EMDR

When we sleep, our brains operate in cycles that control our dreams, and our ability to move during some stages! When a person experiences the Rapid Eye Movement stage, their dreams can often bring up bits and pieces of flashbacks or memories from the past. Those who have endured trauma, suffer from PTSD, or struggle with addiction frequently find themselves reliving the bad parts of their lives vividly and inescapably.

EMDR is a form of therapy developed to help deal with these memories, which can be the cause for addiction, in a productive way.

What is EMDR?

During EMDR, or Eye Movement Desensitization and Reprocessing, therapists will go through an event that has happened in their patient’s life, detail by detail. While their brains search for these images inside the mind, the therapist will use visual cues to help the eyes mimic the movement that occurs during REM. The difference is that since the person is awake and aware of what’s happening, they have more control over the emotional response that surfaces during these EMDR sessions.

How Does EMDR Work?

EMDR therapy is somewhat of an extensive process, it doesn’t require medication or anesthetic, but it does need to be done in multiple sessions. The first few involve your therapist getting to know a little bit more about you. This would include your history of trauma, drug use, and learning a little more about your coping mechanisms.

Once this portion of your sessions is completed, you’ll move onto the part where you actually get the experience EMDR treatment. Your therapist will help you select up to 3 separate memories that have negatively impacted you. While you focus intently on these memories, your therapist will perform visual stimulation for your eyes to follow at the same time.

You’ll continue this process as long as needed, then your therapist will ask you to clear your thoughts and create an empty space in your mind. At this time, you’ll need to focus on any feelings left behind from the imagery of the memory you developed.

You may need to undergo the actual EMDR therapy a few different times, as the first couple of sessions may prove to be too intense initially. If you start to experience extreme anxiousness or severe emotional discomfort while recalling old memories, your therapist will bring you back to the present moment.

The goal is to reduce the distress that these thoughts create and to find a more productive way to cope.

How Does It Treat Addiction

Those who struggle with addiction issues often use substances to not only deal with the everyday stressors that life comes with but also to push away the bad things that have happened to them in life. Experiencing something like abuse, loss of a loved one, a life-altering injury, and other forms of trauma can trigger powerful emotions of sadness, guilt, doubt, depression, and in some cases suicidal thoughts.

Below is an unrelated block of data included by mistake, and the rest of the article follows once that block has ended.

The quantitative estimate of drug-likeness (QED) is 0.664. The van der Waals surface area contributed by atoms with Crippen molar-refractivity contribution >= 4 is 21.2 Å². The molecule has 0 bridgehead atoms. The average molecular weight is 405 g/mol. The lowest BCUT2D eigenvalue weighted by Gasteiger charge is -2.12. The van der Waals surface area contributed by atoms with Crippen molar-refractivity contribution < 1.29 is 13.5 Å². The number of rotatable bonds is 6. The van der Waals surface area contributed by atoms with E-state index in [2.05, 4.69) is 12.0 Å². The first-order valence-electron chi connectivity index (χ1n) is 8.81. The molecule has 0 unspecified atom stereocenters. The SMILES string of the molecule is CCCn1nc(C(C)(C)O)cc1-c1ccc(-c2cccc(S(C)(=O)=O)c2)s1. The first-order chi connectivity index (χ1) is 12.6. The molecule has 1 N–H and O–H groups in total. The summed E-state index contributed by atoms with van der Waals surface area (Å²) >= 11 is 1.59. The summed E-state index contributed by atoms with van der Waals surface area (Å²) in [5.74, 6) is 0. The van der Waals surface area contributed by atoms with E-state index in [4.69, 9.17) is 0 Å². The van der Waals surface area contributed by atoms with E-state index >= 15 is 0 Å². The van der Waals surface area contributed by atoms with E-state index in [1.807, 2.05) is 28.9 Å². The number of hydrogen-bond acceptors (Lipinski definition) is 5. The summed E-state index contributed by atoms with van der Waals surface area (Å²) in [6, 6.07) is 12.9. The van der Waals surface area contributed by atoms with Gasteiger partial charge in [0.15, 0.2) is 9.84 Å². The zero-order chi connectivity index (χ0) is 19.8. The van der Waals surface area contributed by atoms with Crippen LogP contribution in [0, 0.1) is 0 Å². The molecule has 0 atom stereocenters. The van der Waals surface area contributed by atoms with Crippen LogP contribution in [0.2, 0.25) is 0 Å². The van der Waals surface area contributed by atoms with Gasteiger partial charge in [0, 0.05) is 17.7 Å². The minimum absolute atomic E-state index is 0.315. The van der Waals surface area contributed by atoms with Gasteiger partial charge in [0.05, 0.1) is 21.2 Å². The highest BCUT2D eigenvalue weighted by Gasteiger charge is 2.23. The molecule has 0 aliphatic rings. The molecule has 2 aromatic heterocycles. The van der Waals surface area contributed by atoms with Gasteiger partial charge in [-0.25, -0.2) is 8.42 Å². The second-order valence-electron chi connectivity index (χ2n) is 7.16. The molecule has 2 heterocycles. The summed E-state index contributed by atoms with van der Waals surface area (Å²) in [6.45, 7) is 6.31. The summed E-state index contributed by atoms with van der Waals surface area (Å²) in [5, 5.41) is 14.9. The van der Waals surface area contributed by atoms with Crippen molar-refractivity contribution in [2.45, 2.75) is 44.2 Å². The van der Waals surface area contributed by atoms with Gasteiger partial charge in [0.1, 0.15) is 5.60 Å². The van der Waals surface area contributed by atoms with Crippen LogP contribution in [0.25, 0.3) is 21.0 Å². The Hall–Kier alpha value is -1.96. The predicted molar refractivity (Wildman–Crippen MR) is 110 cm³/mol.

In turn, addicts try to cover up or ignore these feelings through substance abuse; they might have gone away for the moment, but once the high is over those emotions will still be there.

EMDR treatment allows our patients to take a closer look at the root of the problem. As for some people, it may not be the actual drug they desire, but a distraction from a past experience that creates that overwhelming, anxious response that they need relief from.

How Effective is EMDR?

Although it is still a relatively new treatment, EMDR has been proven to effectively treat substance abuse without using rapid detox or another medication to wean patients off. In a study conducted with 32 participants, 68% confirmed that EMDR treatment was successful in reducing symptoms of depression.

Those who choose to undergo sessions are more likely to stick to their sobriety, and stay involved with the program.

There are some side effects to this treatment though, and patients often need time to decompress and relax once it has ended. At this time, emotions, self-awareness, and awareness of their surroundings is greatly enhanced. During the REM cycle of sleep, they might also experience very realistic dreams in response to the EMDR treatment. This after-effect won’t last forever, but they should be taken into consideration.

Take action now! The longer it takes to make an appointment and finish the consultation portion of EMDR, the longer it’ll take to recover! If you or a loved one has been struggling with substance abuse or PTSD, it’s time to call Southern California Addiction Center.  We can give you the information, but it is entirely up to you to make the decision to move forward with your therapy.

We all need help sometimes, and that’s okay. Call or send us an email today, we’re waiting to hear from you!

Contact us today!

If you or you’re loved one is in need of help with addiction, contact us today. Our team is standing by, ready and willing to talk about your problems, and help you find the best solution.

CALL 1-866-518-6176
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